All claims are presided over by the Office of Special Masters, within the United States Court of Federal Claims. The Court has eight (8) special masters who specialize in vaccine injury claims. A special master is assigned to each case and determines the outcome of a claim in the event that it proceeds to a hearing.

1. Reasonable compensation for future medical care
2. Reimbursement for past expenses relating to vaccine injury 
3. Past and future lost earnings 
4. Up to $250,000 for pain and suffering and emotional distress 
5. In the event of a vaccine related death, a death benefit of $250,000

There are several variants of GBS, including acute inflammatory demyelinating polyneuropathy (AIDP), the most common GBS variant in the US. Other variants include Miller Fischer Syndrome (MFS), acute motor axonal neuropathy (AMAN), and acute motor sensory axonal neuropathy (AMSAN).

Although  Guillain-Barré syndrome  is rare, it does not discriminate amongst the individuals affected, affecting both sexes equally and occuring at any age.

What causes GBS?

While the cause remains unknown, the Genetics Home Reference cites that approximately 50% of cases have been reported to occur shortly after a viral or bacterial infection, and sometimes following infections as common as the flu or food poisoning. GBS has also been reported to occur after receiving the flu vaccination.

After initial clinical manifestations of the disease, symptoms can progress over hours or days, but typically peak within four weeks. Muscle weakness gradually increases during the initial phase, although patients generally see these symptoms peak around the two week mark.

During the secondary phase, signs and symptoms of Guillain-Barré syndrome tend to stabilize. For this reason, the second phase is typically referred to as the “plateau” stage.

In the third and final phase, known as the recovery phase, symptoms can improve. Some people with Guillain-Barré syndrome, however, never fully recover. Typical residual symptoms include excessive fatigue, sensory disturbances, muscle weakness, or muscle pain.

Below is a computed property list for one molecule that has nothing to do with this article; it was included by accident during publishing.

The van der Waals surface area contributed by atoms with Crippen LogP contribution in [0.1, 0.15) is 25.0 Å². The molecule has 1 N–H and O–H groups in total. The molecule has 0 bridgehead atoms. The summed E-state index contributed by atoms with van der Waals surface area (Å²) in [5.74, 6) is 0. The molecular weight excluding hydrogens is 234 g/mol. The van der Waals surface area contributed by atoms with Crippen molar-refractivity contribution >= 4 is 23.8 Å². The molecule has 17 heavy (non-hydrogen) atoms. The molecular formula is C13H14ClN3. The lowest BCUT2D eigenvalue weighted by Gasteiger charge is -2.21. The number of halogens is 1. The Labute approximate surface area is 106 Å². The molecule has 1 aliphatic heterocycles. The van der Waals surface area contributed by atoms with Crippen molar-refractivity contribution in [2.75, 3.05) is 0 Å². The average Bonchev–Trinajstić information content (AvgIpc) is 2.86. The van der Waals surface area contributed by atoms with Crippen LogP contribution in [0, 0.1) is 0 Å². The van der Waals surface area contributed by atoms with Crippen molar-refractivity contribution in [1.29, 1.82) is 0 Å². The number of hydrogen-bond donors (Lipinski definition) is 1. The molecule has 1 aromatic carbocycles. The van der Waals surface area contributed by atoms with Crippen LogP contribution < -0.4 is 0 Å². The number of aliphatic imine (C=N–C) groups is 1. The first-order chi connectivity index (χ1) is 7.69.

How is GBS diagnosed?

Guillain-Barré syndrome is a clinical diagnosis based on presentation of weakness and absent reflexes. However, physicians typically conduct testing to support a diagnosis of Guillain-Barré syndrome, including:

  • Lumbar Puncture (used to measure cerebrospinal fluid)
  • Electromyography and Nerve Conduction Studies

How is GBS treated?

Because the early stages of GBS are largely unpredictable and symptoms can be severe, most newly diagnosed patients are hospitalized.

Treating GBS can involve the coordinated efforts of a neurologist, physiatrist, internist, family physician, physical therapist, occupational therapist, social worker, nurse, and psychologist or psychiatrist. Some patients may also require speech therapy depending on the extent of the disease’s effects.

Plasma exchange and high dose intravenous immune globulins often assist in shortening the course of GBS if administered in the early stages of the disease. The GBS/CIDP institute finds that over 90% of patients move into the rehabilitative phase within four weeks.

Living with GBS

Patients with Guillain-Barré syndrome not only suffer physical difficulties, but can suffer emotionally painful periods as well. Many patients find it difficult to adjust to sudden paralysis and dependence on others for activities that were previously performed with ease.

The recovery period for GBS may last anywhere from a few weeks to a few years. The National Institute of Neurological Disorders and Stroke cites that 30% of those with Guillain-Barré Syndrome still have residual weakness after 3 years, and 3% may suffer a relapse of muscle weakness and tingling sensations years after the initial attack.